Netanyahu adviser urges incentives to release trapped profits

Avi Simhon and Benjamin Netanyahu  credit: Amos Ben-Gershom, Government Press Office
Avi Simhon and Benjamin Netanyahu credit: Amos Ben-Gershom, Government Press Office

Prof. Avi Simhon sees the move yielding NIS 20 billion tax on dividend distributions. The Ministry of Finance is fiercely opposed.

The discussions on the 2025 state budget at the Ministry of Finance became heated last week when Minister of Finance Bezalel Smotrich presented to top ministry officials a proposal by the prime minister’s economic adviser Prof. Avi Simhon, who is pushing for additional tax benefits on the distribution of dividends from trapped earnings. The professionals at the Ministry of Finance have expressed determined opposition to such a move.

Simhon, backed by Prime Minister Benjamin Netanyahu, sees in the release of trapped earnings an opportunity to inject large sums into the state’s coffers in the short term, as a way of dealing with the heavy costs of the war.

According to Simhon, such a program could yield NIS 20 billion in taxation on the distribution of NIS 80 billion in trapped earnings. Simhon’s figures are based on an estimate that accumulate trapped earnings at companies amount to some NIS 700 billion.

The Ministry of Finance officials argue that the proposal amounts to a fire sale that will reduce state revenues in the long term. They say that previous special campaigns have already given the companies substantial benefits, and that repeating them will create perpetual expectations of future campaigns, which will encourage companies to continue accumulating earnings instead of routinely distributing them.

Israel Tax Authority director Shay Aharonovich has expressed a stance in line with the Ministry of Finance’s approach, saying at conferences that a new campaign with tax breaks would in effect be bringing taxation forward, that is to say, it would diminish tax revenues in future years.

According to Simhon however, even if some future taxation is brought forward, since the fiscal deficit is forecast to peak this year and to moderate gradually over the next few years, there is justification for raiding these savings now. In addition, Simhon has presented analysis indicating that in previous rounds, the subsequent decline in tax collected on dividends was lower than the amount collected at the time, so that it was not just a matter of bringing collection forward, but also of releasing dividends that would otherwise have remained trapped.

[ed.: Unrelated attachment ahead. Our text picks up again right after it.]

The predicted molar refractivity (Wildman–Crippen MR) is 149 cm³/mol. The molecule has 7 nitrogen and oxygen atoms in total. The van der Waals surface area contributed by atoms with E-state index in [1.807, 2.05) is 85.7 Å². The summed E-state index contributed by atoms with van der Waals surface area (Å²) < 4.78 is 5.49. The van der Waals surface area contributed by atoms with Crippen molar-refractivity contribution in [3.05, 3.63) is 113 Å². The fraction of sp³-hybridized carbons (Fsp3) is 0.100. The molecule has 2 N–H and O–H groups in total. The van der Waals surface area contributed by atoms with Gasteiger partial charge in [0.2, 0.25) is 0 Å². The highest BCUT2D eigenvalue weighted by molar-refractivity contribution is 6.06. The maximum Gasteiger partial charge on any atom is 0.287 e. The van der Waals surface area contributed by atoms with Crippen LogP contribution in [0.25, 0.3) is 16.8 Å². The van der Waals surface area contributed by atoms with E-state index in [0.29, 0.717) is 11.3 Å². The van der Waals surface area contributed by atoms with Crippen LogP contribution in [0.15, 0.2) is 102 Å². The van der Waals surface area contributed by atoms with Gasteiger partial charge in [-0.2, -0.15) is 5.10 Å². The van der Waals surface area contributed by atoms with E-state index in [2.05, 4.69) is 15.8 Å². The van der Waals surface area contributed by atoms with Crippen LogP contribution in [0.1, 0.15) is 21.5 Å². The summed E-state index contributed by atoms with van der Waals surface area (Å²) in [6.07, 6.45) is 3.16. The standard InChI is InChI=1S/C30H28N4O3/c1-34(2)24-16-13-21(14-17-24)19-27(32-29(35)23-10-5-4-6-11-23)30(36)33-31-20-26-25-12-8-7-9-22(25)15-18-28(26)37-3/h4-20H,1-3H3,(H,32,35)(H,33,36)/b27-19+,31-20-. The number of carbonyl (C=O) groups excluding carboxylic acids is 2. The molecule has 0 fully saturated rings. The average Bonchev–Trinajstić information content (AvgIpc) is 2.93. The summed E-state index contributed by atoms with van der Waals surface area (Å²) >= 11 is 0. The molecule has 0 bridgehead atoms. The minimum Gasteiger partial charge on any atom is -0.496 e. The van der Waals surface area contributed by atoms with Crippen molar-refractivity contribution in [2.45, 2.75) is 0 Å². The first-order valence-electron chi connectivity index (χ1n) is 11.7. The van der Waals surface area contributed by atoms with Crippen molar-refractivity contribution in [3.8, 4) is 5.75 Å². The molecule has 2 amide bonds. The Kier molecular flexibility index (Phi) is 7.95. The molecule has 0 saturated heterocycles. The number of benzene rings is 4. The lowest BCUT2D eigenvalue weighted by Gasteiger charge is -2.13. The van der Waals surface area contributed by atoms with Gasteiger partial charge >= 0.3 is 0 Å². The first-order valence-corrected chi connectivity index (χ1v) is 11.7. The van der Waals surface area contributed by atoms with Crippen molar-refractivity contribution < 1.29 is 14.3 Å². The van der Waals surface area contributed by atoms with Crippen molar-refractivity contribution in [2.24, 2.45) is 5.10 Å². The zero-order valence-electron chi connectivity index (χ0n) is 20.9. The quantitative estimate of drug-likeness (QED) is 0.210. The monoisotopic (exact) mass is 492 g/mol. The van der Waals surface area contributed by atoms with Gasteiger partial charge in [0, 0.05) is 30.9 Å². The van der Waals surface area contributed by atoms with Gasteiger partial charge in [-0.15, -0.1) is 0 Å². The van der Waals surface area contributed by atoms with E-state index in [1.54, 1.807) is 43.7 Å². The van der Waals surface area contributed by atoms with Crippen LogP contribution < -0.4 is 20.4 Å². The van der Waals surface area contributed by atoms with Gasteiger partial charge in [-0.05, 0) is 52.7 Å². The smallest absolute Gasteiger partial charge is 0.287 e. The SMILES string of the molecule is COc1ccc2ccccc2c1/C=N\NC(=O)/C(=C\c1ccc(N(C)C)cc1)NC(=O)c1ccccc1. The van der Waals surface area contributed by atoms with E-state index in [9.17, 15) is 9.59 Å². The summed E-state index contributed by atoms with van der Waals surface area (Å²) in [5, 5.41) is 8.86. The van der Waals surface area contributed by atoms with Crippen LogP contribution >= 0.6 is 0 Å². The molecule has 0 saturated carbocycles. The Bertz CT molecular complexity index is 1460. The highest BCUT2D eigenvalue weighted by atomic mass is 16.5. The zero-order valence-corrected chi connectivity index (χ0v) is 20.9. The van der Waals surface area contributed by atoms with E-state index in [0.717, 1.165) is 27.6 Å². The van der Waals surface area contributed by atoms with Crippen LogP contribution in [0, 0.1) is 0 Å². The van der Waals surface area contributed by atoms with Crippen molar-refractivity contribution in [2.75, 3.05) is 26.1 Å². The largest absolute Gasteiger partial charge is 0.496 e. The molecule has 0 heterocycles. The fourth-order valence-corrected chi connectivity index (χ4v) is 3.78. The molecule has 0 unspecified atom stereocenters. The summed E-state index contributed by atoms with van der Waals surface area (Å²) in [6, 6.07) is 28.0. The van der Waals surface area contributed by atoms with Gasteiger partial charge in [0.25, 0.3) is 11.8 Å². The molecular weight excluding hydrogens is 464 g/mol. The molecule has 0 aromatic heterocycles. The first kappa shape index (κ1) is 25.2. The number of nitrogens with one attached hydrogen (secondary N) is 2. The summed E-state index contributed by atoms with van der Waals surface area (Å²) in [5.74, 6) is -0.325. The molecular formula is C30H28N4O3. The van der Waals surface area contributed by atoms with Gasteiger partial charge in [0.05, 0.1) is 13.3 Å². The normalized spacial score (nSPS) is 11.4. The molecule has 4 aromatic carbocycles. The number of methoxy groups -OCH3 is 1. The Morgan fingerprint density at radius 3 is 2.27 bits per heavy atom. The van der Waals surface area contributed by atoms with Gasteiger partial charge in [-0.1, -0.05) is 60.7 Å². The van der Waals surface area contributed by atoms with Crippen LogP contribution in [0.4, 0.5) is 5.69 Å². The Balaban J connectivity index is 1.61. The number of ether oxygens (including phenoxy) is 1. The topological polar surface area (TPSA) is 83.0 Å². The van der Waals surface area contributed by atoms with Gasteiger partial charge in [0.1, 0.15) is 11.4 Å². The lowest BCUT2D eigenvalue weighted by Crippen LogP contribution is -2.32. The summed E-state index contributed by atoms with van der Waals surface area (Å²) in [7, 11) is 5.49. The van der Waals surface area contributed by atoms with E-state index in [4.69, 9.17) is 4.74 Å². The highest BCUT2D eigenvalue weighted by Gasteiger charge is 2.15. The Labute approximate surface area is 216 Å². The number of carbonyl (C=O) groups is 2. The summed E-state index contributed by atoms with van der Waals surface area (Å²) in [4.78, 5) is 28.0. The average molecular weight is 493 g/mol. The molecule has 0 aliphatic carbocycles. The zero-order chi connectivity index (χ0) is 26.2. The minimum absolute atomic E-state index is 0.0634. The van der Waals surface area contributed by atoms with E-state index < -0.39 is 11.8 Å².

Carrot without a stick

Trapped earnings are the result of a taxation policy designed to encourage investment in the economy. Under the Law for the Encouragement of Capital Investment, companies have received substantial tax benefits on profits arising from approved investments, on condition that these profits are not distributed as dividends. The aim was to encourage companies to invest their earnings in further business development rather than distributing them to their shareholders.

An incentive was thus created for companies to accumulate earnings without distributing them, in order to avoid paying tax. In Israel’s two-stage taxation system, company profits are taxed twice, once at the company level, and again when they are distributed as dividends to shareholders. The trapped earnings benefit from substantial deferment of tax, since they are taxed only at the company level (at reduced rates) and not at the shareholder level.

Published by Globes, Israel business news - - on June 25, 2024.

© Copyright of Globes Publisher Itonut (1983) Ltd., 2024.

Avi Simhon and Benjamin Netanyahu  credit: Amos Ben-Gershom, Government Press Office
Avi Simhon and Benjamin Netanyahu credit: Amos Ben-Gershom, Government Press Office
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